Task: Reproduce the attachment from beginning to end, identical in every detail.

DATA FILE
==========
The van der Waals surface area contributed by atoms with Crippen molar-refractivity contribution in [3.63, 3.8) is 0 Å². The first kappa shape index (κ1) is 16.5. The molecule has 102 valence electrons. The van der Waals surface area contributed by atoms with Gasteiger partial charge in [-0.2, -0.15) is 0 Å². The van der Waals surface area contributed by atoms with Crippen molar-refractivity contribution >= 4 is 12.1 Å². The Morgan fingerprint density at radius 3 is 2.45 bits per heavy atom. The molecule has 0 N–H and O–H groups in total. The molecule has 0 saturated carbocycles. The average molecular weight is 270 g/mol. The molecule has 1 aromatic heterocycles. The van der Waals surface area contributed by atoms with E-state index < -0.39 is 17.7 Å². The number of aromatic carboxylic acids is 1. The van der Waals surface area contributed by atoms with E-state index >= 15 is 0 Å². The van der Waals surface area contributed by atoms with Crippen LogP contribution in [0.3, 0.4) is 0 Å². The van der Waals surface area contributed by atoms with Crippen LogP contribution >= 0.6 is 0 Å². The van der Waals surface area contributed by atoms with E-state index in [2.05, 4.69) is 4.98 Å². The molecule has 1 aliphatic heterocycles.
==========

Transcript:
The van der Waals surface area contributed by atoms with Crippen molar-refractivity contribution in [3.63, 3.8) is 0 Å². The first kappa shape index (κ1) is 16.5. The molecule has 102 valence electrons. The van der Waals surface area contributed by atoms with Gasteiger partial charge in [-0.2, -0.15) is 0 Å². The van der Waals surface area contributed by atoms with Crippen molar-refractivity contribution >= 4 is 12.1 Å². The Morgan fingerprint density at radius 3 is 2.45 bits per heavy atom. The molecule has 0 N–H and O–H groups in total. The molecule has 0 saturated carbocycles. The average molecular weight is 270 g/mol. The molecule has 1 aromatic heterocycles. The van der Waals surface area contributed by atoms with E-state index < -0.39 is 17.7 Å². The number of aromatic carboxylic acids is 1. The van der Waals surface area contributed by atoms with E-state index >= 15 is 0 Å². The van der Waals surface area contributed by atoms with Crippen LogP contribution in [0.3, 0.4) is 0 Å². The van der Waals surface area contributed by atoms with Crippen LogP contribution >= 0.6 is 0 Å². The van der Waals surface area contributed by atoms with E-state index in [2.05, 4.69) is 4.98 Å². The molecule has 1 aliphatic heterocycles.